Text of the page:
"Another classic source that invites this sequence of reasoning is found in Shakespeare's Henry V. During the Battle of Agincourt Henry decided to slaughter his French prisoners, in full view of the enemy and to the surprise of his subordinates, who describe the action as being out of moral character. The reasons Henry gives allude to parametric considerations: he is afraid that the prisoners may free themselves and threaten his position. However, a game theorist might have furnished him with supplementary strategic (and similarly prudential, though perhaps not moral) justification. His own troops observe that the prisoners have been killed, and observe that the enemy has observed this. Therefore, they know what fate will await them at the enemy's hand if they don't win. Metaphorically, but very effectively, their boats have been burnt."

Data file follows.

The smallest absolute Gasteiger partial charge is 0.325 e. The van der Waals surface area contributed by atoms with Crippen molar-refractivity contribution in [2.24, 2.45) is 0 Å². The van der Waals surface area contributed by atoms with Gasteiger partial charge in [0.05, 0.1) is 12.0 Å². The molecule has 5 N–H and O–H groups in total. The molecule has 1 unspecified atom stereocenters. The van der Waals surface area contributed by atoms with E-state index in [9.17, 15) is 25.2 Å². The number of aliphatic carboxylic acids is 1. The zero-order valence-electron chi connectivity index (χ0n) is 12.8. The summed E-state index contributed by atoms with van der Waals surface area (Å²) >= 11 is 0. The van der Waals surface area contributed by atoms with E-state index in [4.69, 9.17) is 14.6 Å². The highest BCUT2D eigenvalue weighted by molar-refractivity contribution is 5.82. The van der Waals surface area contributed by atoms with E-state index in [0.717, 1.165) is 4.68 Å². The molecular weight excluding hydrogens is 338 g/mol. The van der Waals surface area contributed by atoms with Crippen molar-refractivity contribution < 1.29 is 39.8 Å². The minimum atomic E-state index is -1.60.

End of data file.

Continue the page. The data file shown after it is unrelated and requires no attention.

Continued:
Tuesday, June 20, 2006
An introduction to Game theory